As bothersome as they are, robocalls have no power over you if you know how to manage them. Follow a few simple rules to find out how to minimize the nuisance and eliminate any potential threats.

  • Don’t get fooled by the familiar appearance of the caller’s ID number. Robocalls frequently rely on a technique called spoofing which makes the number that they’re calling from appear similar to yours
  • If you receive a call from an unknown number, it’s best not to answer. If you prefer to pick up just in case it’s a legitimate call, make sure you hang up as soon as it becomes obvious it’s a scam
  • Don’t give away any of your personal or financial information.
  • To minimize the number of robocalls you’re receiving, register your numbers on FTC’s Do Not Call Registry

It’s important to note that some types of calls will be exempt from the Do Not Call list. This means that even though you've registered your number, some companies and organizations will still be allowed to call you.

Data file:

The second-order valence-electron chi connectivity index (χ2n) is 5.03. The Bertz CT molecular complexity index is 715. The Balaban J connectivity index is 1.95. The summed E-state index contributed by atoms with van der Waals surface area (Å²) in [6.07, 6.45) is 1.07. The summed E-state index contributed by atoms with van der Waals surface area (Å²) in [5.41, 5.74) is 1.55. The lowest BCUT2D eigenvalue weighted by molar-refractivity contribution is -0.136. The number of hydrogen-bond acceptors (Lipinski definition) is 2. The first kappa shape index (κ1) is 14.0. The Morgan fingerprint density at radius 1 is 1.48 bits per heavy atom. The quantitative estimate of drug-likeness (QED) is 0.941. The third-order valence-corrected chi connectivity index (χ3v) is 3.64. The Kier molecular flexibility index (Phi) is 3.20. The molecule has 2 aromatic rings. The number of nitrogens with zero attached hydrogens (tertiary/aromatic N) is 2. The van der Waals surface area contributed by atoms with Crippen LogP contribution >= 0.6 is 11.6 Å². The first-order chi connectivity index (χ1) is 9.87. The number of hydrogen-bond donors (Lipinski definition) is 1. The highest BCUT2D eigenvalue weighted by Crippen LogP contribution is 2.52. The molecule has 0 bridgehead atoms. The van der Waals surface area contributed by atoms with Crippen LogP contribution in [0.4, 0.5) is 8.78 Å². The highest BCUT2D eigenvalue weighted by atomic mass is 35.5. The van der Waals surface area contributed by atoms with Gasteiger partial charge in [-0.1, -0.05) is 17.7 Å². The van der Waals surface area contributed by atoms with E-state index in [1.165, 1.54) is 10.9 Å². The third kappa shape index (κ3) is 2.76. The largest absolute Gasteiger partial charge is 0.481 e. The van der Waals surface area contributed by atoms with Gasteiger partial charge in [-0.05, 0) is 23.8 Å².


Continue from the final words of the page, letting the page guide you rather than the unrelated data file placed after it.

How to Block Social Security Robocall Spam

When you get a robocall on your landline telephone, it can feel like somebody invaded your personal space and the privacy of your home. Together with your phone company, you can take proactive steps to put an end to those vexing landline robocalls.

How to Stop Social Security Robocalls if You Use a VoIP Landline

VoIP (Voice over Internet Protocol) means that your phone service will be delivered through an Internet network. To curb the robocalls on your VoIP landline, get in touch with your phone company and find out which robocall blocking service they have at disposal. These may include opting for a spam call alert, anonymous call rejection, and more.

Find your landline phone company provider in the table below and learn which anti-robocall protection features they offer to their customers.


Robocall Blocking Service

Kinetic by WindstreamCall Rejection
VerizonStop Unwanted Calls
SpectrumNomorobo (third-party service)
AT&TDigital Phone Call Protect
Comcast/XfinityAnonymous Call Rejection

How to Stop Social Security Robocalls if You Use a Traditional Landline